Gold has enjoyed a stellar 2019. After starting the year close to $1,290 per ounce, gold peaked above $1,555 per ounce by the start of September. While its peak 2019 price was up 20.5% for the year, gold’s current price near $1,475 per ounce is still a gain of more than 14% year to date. Many investors have moved into gold-backed exchange-traded funds (ETFs) in recent years, but sometimes, rather than investing in gold itself, they choose individual gold-mining stocks or the gold-mining ETF to get more diversity.
24/7 Wall St. has been looking for data to see how gold might actually be setting up for 2020. Central bank buying is expected to continue, and even if the China-U.S. trade pact is signed, there are no assurances that the full phase-two deal will come. There is also a U.S. election cycle in 2020 that is expected to be both exhausting and brutal, and interest rates are expected to remain low, with the U.S. Federal Reserve more or less on hold and with negative interest rates remaining in much of Europe and in Japan. There is also ongoing geopolitical risk to consider, as well as global strife between labor and employers that could lead to other large strikes that shut down or curtail production.
While no one should expect all those risks to remain in place by the end of 2020, if you add up even a portion of them then some are likely to remain as factors toward the end of 2020. That should create a climate that is at least supportive for gold, even if it doesn’t create a runaway price surge that sends the gold bugs into a swarm. Economists have even moved out their recession fears into 2021, rather than anything imminent in 2020.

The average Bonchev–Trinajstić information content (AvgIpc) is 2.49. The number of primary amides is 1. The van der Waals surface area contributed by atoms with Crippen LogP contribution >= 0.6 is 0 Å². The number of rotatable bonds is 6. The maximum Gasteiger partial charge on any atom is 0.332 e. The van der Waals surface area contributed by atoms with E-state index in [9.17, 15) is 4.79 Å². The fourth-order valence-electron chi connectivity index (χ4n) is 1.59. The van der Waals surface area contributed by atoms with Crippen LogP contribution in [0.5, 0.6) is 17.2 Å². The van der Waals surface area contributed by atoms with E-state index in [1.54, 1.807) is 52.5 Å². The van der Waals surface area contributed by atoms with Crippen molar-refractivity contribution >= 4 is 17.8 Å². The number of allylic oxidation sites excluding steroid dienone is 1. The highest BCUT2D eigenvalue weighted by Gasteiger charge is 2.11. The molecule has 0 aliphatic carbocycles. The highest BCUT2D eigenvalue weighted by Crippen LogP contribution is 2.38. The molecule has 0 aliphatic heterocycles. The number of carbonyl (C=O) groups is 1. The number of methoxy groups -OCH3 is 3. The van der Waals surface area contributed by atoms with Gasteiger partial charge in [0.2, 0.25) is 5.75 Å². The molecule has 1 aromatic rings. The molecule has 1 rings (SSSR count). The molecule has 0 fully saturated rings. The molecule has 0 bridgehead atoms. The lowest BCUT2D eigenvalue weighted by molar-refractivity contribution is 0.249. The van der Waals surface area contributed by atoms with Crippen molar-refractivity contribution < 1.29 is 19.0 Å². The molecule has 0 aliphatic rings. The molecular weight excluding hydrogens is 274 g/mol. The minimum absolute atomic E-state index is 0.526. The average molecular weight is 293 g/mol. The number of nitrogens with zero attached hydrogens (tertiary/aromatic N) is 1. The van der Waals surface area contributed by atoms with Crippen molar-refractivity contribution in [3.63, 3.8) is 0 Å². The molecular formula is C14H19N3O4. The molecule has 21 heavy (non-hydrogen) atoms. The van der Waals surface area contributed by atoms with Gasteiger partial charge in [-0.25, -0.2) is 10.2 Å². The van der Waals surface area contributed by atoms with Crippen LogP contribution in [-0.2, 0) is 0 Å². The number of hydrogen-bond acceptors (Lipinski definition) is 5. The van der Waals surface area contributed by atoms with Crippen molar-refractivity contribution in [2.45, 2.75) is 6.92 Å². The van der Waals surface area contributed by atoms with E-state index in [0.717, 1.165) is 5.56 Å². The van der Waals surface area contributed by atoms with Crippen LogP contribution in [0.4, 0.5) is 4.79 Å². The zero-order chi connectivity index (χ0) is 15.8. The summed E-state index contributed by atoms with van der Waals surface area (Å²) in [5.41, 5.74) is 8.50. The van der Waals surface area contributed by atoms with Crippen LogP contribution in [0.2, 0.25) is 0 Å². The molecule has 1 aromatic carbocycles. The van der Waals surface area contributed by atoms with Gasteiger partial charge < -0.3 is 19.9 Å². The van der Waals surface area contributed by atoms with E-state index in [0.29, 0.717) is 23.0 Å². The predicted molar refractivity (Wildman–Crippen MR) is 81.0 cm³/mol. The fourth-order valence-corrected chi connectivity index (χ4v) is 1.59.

Another consideration for 2020 is that gold forecasters remain supportive. Goldman Sachs recently came out with a $1,600 per ounce forecast for 2020 that would imply another 10% or so for gold itself. That’s also massively higher than the forecasts from major gold players with their assumptions about their all-in sustaining costs and capital spending plans. Meanwhile, Merrill Lynch was positive on industrial metals but more cautious for gold and precious metals in its 2020 outlook. RBC has forecast of $1,500 per ounce for 2020 and $1,450 for 2021 and 2022, as gold was hitting new highs earlier in 2019. And SSGA, parent of the SPDR ETFs, has a 2020 forecast that talked up the positives of gold’s historic low-correlation to stocks and bonds to help boost returns during bouts of volatility.
What does this all mean for the gold-mining and production stocks? 24/7 Wall St. screened out the U.S. and international gold-focused companies with a $2 billion market cap and U.S.-listed shares. That left 15 companies that are focused on gold more than any other commodity or mineral. We compared the current price to the consensus analyst target price from Refinitiv, and we included dividend data (if applicable) and trading history. Additional color was provided on each company.
Investors should consider that most new or reiterated Buy and Outperform analyst ratings tend to come with 8% to 10% implied total return forecasts to their price targets at this stage in the bull market. We used that as a baseline for “undervalued” when it comes to above-market upside, since the average 2020 S&P 500 forecast now implies upside of only about 6%.
Here are five of the top gold-mining and gold-producing stocks that still screen as being undervalued despite gold’s performance in 2019. These have been listed in order by market capitalization for simplicity, and investors should keep in mind that the top two post-merger gold mining giants are now worth the same as the next 18 gold miners and producers combined.